When designing The Spirit Queen's Torment, I was inspired to create a narrative that was exciting to the players, creating interesting locations and unexpected situations. Just as importantly, I wanted the narrative to feel compelling as a story. I hope that players will be captivated by unraveling the mystery of the Spirit Queen and in deciding how the tale should end. Lastly, I wanted to help create the sense of a larger world, with ancient orc kingdoms that once mastered magic, and to give a new voice and perspective to the orcs as allies and heroes.
Ever had an opportunity to reconnect with your younger self?
I have. Hasbro recently asked if I would be interested in designing a bonus Quest Book to accompany the re-launch of HeroQuest. Wow! I had not written a HeroQuest adventure in over 28 years. The memories of my early career came flooding back. I pictured myself sat at my old desk. I thought back to the R&D team and all the great people I used to work with. How things have changed. There were only a few computers in the department and prototypes were put together with black and white photocopies, markers and paste. I tried to recall, how did I used to work back then? What was my design process? What went through my mind when I literally put pen to paper? I thought about it and smiled. Nothings really changed. I begin by imagining how I want the players to feel. I picture a game being played and ask myself, what moment will make this a memory forever. Of course, I was interested in writing a new HeroQuest adventure! This was going to be fun. I get to take the baton from my younger self. I get to work again on a game that is dear to my heart. This was going to be just like the old days. Though I like to think the passing years have given me a few more tricks up my sleeve.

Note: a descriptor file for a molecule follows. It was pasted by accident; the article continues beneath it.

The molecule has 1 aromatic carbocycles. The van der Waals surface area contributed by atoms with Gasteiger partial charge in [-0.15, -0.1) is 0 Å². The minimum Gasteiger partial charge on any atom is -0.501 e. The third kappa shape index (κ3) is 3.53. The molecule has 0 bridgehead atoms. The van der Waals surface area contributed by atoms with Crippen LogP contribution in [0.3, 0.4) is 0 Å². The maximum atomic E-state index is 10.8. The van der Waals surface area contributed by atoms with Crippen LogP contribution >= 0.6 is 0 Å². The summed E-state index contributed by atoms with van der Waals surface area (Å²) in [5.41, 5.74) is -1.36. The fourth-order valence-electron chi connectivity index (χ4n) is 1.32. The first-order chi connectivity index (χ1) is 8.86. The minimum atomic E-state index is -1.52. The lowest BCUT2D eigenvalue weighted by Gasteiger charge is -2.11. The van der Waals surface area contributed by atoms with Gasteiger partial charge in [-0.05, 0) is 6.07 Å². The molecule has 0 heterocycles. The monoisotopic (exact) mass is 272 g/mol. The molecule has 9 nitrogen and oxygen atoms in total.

When I was asked to create the druid character, I knew I wanted to start with a succulent. They are hardy, drought-resistant plants, which I thought was a good fit for a strong and battle-ready character. I also wanted to keep a lot of rounded shapes in the overall design to contrast with other characters. I included this with the way her hair wraps around the succulent headpiece, the rounded forms of the braid itself, the curved lines of her body markings, and her soft body shape. I also wanted to keep her clothing simple and something that she could quickly move around in, so I actually based her simple leather top and bottoms on gym clothes (with some fancy leaf adornments).
Initial idea for the warlock to be a halfling is that they are rarely portrayed as scary/intimidating and wanted to play around with that with the warlock archetype. I wanted her to have a bit of a regal demeanor, giving her layers of custom fitted clothing of mixed materials ( treated leather, wispy taffeta and a thick base velvety skirt. The wrap around her upper torso and waist was to give a punch of color as well have an article of clothing that would hold the same spellcaster article of clothing as a cloak but keep the fitted silhouette (also it can be seen from all angles of the 3d figure). The idea of the demonic influence shows itself through the crystallization of the right eye socket and arm. For me crystal growth is a bit creepy/unnerving, a little otherworldly. , it grows and can be invasive, something usually associated with organic materials (fungus, plants, flesh) also that it seems both random and orderly(also I like that it’s translucent and can play around with hight and glow coming from it as well as through it. The black double pupiled eyes on the face and the top of the hand I wanted to get though that it wasn’t a random occurrence but, came from the will of an entity. The color of the crystal/magic is to get across an otherworldly-ness, power, as well as a bit of sickness that comes from being evenly yellow/green. As far as the background I wanted a space that was castle/fortress-like, architectural touches that suggest a lich or other powerful spellcaster, something that may be a target for our warlock.